June 20, 2000 ST. PAUL, MN -- Estrogen, by itself in the short term, will probably not protect or restore the memory and other mental functions that patients are losing to Alzheimer's disease. That is the message of a study published in the June 13 issue of Neurology, the scientific journal of the American Academy of Neurology.
Researchers from Taiwan gave estrogen to 25 postmenopausal women with mild or moderate symptoms of Alzheimer's disease and determined that after 12 weeks, the patients scored no better on tests of attention, concentration, memory, and other mental abilities than did 25 patients who had been taking a placebo (inactive pill). Physician evaluations of the patients' disease progression also failed to find differences between the two groups.
"This is the third study this year that showed that estrogen had no effect in the treatment of postmenopausal women with Alzheimer's disease," said Karen Marder, MD, a neurologist at Columbia University in New York and co-author of an editorial accompanying the article. "All three studies were randomized, controlled clinical trials, the gold standard when examining a treatment's effectiveness."
In the Taiwanese trial, patients were assigned at random to receive either estrogen or a placebo, and neither the patient nor the physician knew whether the patient was receiving the drug.
Earlier studies had suggested that postmenopausal Alzheimer's patients might benefit from estrogen replacement therapy, but these trials either had few patients enrolled or were "open-label" studies, studies in which the patients and physicians knew when the patient was receiving estrogen.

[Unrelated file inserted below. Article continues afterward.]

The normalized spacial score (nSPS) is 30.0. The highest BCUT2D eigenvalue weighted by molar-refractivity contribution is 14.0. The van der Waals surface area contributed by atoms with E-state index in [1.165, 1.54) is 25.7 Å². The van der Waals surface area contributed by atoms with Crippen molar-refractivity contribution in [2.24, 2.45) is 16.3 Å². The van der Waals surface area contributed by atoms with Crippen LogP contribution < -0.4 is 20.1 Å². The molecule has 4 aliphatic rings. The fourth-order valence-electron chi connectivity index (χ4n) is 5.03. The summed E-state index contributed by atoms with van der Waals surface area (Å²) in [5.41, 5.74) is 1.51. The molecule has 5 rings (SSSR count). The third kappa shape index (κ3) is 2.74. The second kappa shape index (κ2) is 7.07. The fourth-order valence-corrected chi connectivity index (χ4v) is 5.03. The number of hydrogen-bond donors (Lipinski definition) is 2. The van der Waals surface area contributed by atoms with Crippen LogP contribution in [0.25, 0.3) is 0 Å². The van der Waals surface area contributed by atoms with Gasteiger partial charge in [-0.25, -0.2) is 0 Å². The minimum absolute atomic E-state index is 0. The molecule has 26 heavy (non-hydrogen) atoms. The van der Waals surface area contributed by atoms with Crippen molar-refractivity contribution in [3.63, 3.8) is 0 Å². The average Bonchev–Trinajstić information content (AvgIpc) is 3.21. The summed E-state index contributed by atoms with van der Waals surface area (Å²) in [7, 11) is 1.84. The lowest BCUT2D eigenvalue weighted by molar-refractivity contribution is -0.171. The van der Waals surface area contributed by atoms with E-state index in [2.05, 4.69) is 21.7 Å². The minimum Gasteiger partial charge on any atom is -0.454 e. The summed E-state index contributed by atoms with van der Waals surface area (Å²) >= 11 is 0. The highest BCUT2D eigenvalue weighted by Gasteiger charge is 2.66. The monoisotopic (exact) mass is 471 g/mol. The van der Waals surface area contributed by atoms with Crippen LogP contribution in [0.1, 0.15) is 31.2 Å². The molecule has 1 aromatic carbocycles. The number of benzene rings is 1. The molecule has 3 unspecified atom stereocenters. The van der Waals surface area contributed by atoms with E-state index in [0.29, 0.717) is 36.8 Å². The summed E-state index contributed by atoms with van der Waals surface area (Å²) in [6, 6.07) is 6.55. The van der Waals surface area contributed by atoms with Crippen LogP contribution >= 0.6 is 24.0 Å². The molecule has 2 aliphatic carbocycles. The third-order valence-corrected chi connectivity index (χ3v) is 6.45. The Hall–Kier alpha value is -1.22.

The problem with open trials was pointed out by the present study, in which even the patients taking placebo showed mild improvement in some test scores. The authors suggest that this may simply reflect that the patients were already familiar with the tests.
These results are disappointing, but they will still not put scientists off the track of estrogen in the treatment or prevention of Alzheimer's, said both Marder and the authors of the study. There is too much evidence from basic research that shows estrogen combats destructive cellular processes that are the main suspects in the disease.
"Although we had more subjects than previous studies, 50 is probably not enough," said Hsiu-Chih Liu, MD, a neurologist at the Neurological Institute of the Taipei Veterans General Hospital in Taiwan and senior author of the study. "Moreover, it may require a longer period, such as one year, to produce a significant effect."
Liu also questions whether the standard tests of memory and other mental functions used in the study are sensitive enough to detect subtle improvements. Marder adds that estrogen still needs to be tested in conjunction with other drugs, on other dosing regimens, and with other routes of administration, such as a skin patch.
More information is also needed on whether estrogen taken before the onset of Alzheimer's can delay or prevent the disease. Several large scale studies of menopausal and postmenopausal women taking estrogen will begin to yield data in several years on whether estrogen has helped those women avoid Alzheimer's.
Estrogen is known to protect women against osteoporosis and cardiovascular disease and it may yet prove to be helpful in counteracting Alzheimer's. "In my opinion, postmenopausal women should take estrogen and progesterone unless there are contraindications or intolerable side effects," said Liu.
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